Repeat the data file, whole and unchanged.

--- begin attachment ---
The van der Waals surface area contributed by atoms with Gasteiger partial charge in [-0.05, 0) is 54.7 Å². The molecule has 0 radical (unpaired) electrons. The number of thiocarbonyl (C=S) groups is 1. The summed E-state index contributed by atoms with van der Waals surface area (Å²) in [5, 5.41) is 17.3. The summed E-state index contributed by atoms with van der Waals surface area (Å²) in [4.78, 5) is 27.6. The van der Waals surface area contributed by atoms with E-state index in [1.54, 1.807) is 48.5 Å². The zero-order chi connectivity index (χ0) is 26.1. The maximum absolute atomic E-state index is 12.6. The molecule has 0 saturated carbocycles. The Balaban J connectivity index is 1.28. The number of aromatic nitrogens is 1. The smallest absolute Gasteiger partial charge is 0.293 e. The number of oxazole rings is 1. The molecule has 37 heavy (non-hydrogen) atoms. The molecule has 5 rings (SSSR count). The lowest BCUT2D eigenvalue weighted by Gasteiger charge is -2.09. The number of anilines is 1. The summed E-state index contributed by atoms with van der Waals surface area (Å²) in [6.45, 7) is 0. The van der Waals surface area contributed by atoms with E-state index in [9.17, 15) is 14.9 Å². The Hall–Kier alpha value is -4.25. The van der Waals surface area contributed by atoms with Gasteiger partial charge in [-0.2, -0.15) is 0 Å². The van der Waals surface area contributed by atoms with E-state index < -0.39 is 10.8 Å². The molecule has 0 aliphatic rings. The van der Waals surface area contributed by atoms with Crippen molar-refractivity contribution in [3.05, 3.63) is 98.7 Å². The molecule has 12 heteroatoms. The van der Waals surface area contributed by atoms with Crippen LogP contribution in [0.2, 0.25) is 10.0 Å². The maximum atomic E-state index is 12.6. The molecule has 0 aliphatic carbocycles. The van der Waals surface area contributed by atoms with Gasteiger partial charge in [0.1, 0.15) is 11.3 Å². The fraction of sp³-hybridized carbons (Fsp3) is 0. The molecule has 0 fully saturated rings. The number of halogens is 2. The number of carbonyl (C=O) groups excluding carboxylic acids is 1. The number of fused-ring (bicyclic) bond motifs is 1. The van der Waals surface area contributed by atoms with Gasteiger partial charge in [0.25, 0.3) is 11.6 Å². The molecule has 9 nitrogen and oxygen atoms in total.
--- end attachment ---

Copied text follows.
The van der Waals surface area contributed by atoms with Gasteiger partial charge in [-0.05, 0) is 54.7 Å². The molecule has 0 radical (unpaired) electrons. The number of thiocarbonyl (C=S) groups is 1. The summed E-state index contributed by atoms with van der Waals surface area (Å²) in [5, 5.41) is 17.3. The summed E-state index contributed by atoms with van der Waals surface area (Å²) in [4.78, 5) is 27.6. The van der Waals surface area contributed by atoms with E-state index in [1.54, 1.807) is 48.5 Å². The zero-order chi connectivity index (χ0) is 26.1. The maximum absolute atomic E-state index is 12.6. The molecule has 0 saturated carbocycles. The Balaban J connectivity index is 1.28. The number of aromatic nitrogens is 1. The smallest absolute Gasteiger partial charge is 0.293 e. The number of oxazole rings is 1. The molecule has 37 heavy (non-hydrogen) atoms. The molecule has 5 rings (SSSR count). The lowest BCUT2D eigenvalue weighted by Gasteiger charge is -2.09. The number of anilines is 1. The summed E-state index contributed by atoms with van der Waals surface area (Å²) in [6.45, 7) is 0. The van der Waals surface area contributed by atoms with E-state index in [9.17, 15) is 14.9 Å². The Hall–Kier alpha value is -4.25. The van der Waals surface area contributed by atoms with Gasteiger partial charge in [-0.2, -0.15) is 0 Å². The van der Waals surface area contributed by atoms with E-state index < -0.39 is 10.8 Å². The molecule has 0 aliphatic rings. The van der Waals surface area contributed by atoms with Crippen molar-refractivity contribution in [3.05, 3.63) is 98.7 Å². The molecule has 12 heteroatoms. The van der Waals surface area contributed by atoms with Crippen LogP contribution in [0.2, 0.25) is 10.0 Å². The maximum atomic E-state index is 12.6. The molecule has 0 aliphatic carbocycles. The van der Waals surface area contributed by atoms with Gasteiger partial charge in [0.1, 0.15) is 11.3 Å². The fraction of sp³-hybridized carbons (Fsp3) is 0. The molecule has 0 fully saturated rings. The number of halogens is 2. The number of carbonyl (C=O) groups excluding carboxylic acids is 1. The number of fused-ring (bicyclic) bond motifs is 1. The van der Waals surface area contributed by atoms with Gasteiger partial charge in [0.25, 0.3) is 11.6 Å². The molecule has 9 nitrogen and oxygen atoms in total.